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Jetsetter: Have we learned nothing from Final Fantasy’s terrible numbering?

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The monolingual game importer experiences a unique and irksome dilemma that the average video game fan never has to contend with. The typical video game fan hears that a new entry in a foreign made series is going to be released in the US, and they meet that news with excitement. “Oh they’re bringing out Ys: Memories of Celceta in the US? Huh. That’s pretty awesome,” they may say. This is not the Jetsetter type of fan though. The Jetsetter fan  is slightly more obsessive, they’re the one who says, “Ys: Memories of Celceta?! But I haven’t gotten to play the original Ys 4 in English yet! THE SERIES IS INCOMPLETE!” Unfortunately, just because one game in a long running video game series makes the jump across the pond, that doesn’t mean you’ll get to play them all.

The import geek’s dilemma loomed large in the past week when the role-playing sports game Inazuma Eleven popped up on an official Nintendo release list for North America. For any Americans reading that have never heard of the soccer-based Inazuma Eleven, that’s not terribly surprising. Since the series started in 2008, it’s been sadly restricted to European countries and Japan. Granted, the audience for a soccer-based role-playing game is best suited for the European continent and Japan, a culture that tends to love sports fiction. (Go read the manga Slam Dunk. It’s awesome.) But it is, from another perspective, very surprising that Inazuma Eleven itself is so unknown in the U.S., since it was published by Nintendo and developed by Level-5, creator of the hit Professor Layton series. These are names that carry weight in North America, and can make deeply Japanese role-playing games of this ilk major successes. Just look at Dragon Quest IX, another Level-5 and Nintendo joint for Nintendo DS that sold an estimated 600,000 copies in North America. Those are good numbers.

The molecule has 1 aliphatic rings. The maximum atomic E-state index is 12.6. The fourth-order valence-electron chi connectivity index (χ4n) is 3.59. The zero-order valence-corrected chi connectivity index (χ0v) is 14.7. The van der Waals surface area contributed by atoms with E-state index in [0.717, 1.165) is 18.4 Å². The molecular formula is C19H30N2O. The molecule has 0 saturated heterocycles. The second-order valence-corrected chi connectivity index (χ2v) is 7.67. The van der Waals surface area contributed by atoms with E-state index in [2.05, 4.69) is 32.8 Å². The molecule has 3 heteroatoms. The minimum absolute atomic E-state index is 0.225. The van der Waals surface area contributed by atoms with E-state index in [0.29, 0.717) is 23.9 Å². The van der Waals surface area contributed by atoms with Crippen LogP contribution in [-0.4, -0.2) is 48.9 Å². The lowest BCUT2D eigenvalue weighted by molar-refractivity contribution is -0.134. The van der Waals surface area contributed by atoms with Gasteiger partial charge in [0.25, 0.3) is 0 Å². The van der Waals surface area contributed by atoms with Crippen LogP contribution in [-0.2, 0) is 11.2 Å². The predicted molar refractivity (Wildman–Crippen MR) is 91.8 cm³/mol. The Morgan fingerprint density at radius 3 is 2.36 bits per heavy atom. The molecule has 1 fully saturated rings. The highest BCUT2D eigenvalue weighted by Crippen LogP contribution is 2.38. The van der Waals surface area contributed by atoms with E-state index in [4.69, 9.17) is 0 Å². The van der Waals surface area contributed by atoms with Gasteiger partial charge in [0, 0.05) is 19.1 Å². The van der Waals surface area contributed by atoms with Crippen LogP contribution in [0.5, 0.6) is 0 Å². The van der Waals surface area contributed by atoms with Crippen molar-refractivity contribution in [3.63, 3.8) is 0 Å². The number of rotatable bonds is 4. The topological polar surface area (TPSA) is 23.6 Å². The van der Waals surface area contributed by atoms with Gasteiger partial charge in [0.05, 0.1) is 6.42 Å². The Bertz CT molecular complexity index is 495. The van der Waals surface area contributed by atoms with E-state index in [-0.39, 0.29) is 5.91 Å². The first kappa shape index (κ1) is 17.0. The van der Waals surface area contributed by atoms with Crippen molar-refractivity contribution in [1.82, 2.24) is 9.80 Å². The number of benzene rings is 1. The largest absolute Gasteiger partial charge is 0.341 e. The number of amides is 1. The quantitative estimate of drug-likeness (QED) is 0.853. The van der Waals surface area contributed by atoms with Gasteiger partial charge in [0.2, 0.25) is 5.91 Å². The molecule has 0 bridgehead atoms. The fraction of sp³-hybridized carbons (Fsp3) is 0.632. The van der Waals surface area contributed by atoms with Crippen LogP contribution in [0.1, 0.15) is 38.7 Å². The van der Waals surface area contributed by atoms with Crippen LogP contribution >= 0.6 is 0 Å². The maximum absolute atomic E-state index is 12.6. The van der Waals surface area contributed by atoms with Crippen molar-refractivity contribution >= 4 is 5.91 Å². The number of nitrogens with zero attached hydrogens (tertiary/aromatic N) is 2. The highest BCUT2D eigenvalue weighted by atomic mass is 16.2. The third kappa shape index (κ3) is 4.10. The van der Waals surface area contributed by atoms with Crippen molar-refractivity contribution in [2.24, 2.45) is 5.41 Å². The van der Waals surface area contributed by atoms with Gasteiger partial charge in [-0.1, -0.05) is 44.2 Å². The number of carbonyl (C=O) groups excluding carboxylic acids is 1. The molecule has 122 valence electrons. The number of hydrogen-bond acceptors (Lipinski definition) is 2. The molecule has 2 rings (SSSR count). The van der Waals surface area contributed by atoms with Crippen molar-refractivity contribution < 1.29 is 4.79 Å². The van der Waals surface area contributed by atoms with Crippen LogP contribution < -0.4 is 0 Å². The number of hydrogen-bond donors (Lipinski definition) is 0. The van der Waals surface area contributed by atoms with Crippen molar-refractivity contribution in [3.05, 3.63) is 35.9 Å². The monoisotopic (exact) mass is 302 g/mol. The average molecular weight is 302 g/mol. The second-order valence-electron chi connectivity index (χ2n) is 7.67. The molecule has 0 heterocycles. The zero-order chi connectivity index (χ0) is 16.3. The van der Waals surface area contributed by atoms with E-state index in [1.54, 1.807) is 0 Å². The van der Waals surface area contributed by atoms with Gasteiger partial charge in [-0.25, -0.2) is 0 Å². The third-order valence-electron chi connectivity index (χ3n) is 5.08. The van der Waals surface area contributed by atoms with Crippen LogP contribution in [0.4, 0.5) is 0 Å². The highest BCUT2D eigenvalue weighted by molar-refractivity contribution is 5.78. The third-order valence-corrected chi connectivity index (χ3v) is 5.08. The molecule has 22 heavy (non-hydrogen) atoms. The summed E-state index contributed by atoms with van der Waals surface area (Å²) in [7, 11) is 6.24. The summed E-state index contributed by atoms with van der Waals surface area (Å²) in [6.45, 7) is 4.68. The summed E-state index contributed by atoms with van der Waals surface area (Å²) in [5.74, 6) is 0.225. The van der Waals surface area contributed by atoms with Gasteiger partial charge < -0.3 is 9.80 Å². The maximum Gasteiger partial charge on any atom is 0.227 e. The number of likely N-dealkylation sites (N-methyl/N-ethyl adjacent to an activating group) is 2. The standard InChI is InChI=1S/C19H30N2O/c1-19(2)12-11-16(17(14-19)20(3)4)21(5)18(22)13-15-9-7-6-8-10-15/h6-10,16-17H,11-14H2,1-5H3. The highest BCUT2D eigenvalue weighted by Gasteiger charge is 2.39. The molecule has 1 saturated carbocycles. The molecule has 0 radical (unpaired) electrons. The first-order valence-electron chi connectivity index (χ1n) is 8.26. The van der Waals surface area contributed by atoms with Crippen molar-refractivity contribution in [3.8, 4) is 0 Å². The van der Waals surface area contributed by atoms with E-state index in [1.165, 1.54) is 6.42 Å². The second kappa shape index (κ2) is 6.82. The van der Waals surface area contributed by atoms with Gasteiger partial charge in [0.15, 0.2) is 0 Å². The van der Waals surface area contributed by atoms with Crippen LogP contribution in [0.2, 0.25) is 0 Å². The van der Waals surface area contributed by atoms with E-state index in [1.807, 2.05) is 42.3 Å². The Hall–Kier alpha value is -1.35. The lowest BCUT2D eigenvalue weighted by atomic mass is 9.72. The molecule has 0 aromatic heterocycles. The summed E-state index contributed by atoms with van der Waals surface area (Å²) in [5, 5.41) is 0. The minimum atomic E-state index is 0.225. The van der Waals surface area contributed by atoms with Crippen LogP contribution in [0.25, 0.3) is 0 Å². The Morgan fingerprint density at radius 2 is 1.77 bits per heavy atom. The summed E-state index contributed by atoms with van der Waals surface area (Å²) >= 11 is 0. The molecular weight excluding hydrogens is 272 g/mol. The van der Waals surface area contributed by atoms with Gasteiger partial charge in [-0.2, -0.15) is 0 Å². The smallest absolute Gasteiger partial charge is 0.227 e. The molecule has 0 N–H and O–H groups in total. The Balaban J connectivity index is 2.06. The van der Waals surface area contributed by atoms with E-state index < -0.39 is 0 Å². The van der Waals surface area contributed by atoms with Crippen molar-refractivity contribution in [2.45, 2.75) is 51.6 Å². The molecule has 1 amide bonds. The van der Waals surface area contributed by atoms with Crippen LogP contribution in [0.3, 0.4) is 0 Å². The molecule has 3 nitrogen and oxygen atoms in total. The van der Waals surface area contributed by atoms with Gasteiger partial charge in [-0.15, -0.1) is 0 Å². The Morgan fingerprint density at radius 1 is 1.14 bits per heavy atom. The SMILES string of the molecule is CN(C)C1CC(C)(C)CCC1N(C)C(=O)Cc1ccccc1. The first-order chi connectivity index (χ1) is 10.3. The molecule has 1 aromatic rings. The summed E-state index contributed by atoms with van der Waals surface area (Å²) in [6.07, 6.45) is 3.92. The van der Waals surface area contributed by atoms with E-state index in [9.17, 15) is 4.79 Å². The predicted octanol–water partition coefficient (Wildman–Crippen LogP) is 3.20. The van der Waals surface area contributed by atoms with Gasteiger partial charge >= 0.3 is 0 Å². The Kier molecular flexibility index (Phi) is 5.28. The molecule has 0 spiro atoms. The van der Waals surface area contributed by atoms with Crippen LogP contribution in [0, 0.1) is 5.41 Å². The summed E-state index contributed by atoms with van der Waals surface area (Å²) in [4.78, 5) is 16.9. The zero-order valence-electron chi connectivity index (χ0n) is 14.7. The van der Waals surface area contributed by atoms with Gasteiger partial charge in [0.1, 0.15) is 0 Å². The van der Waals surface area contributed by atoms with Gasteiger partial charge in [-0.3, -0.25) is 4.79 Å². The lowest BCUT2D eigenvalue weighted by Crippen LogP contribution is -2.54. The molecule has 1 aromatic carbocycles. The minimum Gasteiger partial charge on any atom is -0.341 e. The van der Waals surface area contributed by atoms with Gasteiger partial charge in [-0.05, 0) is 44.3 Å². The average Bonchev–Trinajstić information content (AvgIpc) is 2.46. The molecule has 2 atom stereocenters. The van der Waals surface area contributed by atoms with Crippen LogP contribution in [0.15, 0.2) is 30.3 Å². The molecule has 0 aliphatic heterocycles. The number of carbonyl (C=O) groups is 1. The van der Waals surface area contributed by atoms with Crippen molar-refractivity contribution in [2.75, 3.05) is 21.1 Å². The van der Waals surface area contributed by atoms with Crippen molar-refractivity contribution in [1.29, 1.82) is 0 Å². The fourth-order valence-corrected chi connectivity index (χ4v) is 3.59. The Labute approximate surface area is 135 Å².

So it’s great that Inazuma Eleven is finally getting a shot in North America where it’s already built up an audience. But it’s not great. The actual game that is likely making the jump is actually called Inazuma Eleven Go 3, the most recent entry on Nintendo 3DS. That’s the sixth handheld game in the series, and the ninth overall for Nintendo platforms! It’s a story-based franchise that English speakers are coming into impossibly far behind on. That is more than irksome. That is downright frustrating.

Nintendo’s plight is understandable. They want to open up a new revenue stream for an existing property. Why not? It makes fiscal sense to give this game a shot when similar games on Nintendo 3DS like Fire Emblem: Awakening, Shin Megami Tensei IV, and Project X Zone have done well in the US. It does not make fiscal sense to spend scads of money on localizing six-year-old games that are for systems that are no longer a marketing priority, like the DS. That’s a knife in the heart of importers that have been following the series since 2008, playing Japanese copies on the region-free DS, and hoping for a shot at professional English localizations. 

The other bothersome part of this reveal is that Nintendo is going to fragment the titling of the series by calling the game just Inazuma Eleven, rather than keeping Inazuma Eleven Go 3 as the title around the world. Why’s that a problem in a place where the series is just starting out? For one, it makes the game almost impossible to properly Google for non-gaming obsessives who might want to look into it. Google “Inazume Eleven” and you end up with scads of information about an ancient DS game and its sequels, not the game Nintendo is only now trying to market.

Dividing the name is also shortsighted. Say Inazuma Eleven takes off and Nintendo sees a business opportunity in bringing the older games to the US. Well then they’re screwed. It’s a problem that’s occurred numerous times over the history of gaming. Look at the Final Fantasy series. Nintendo of America brought the original Final Fantasy to the US three years after its initial release, and right before the Super Nintendo came out. Final Fantasy sold well on the NES, but when it was time to bring out the sequel, Final Fantasy IV was the hot jam over in Japan. Nintendo actually localized the real Final Fantasy II for NES but at the last minute saw greater opportunity in a shiny Super Nintendo game, and localized IV under the American name Final Fantasy II. Confusing matters further, Nintendo America skipped Final Fantasy V, deciding in 1994 to localize Final Fantasy VI as Final Fantasy III in the US. Confused yet? Of course you are! Because it’s confusing and dumb. It was even more confusing and time when just three years later Final Fantasy VII came to PlayStation properly titled, leaving everyone to wonder where the hell the other games in the series were.

Final Fantasy VII sold like gangbusters despite the name change, though. Nintendo should just leave Inazuma Eleven Go 3‘s title as is, start from the base keeping things intact, and not just for the sake of importers’ sanity.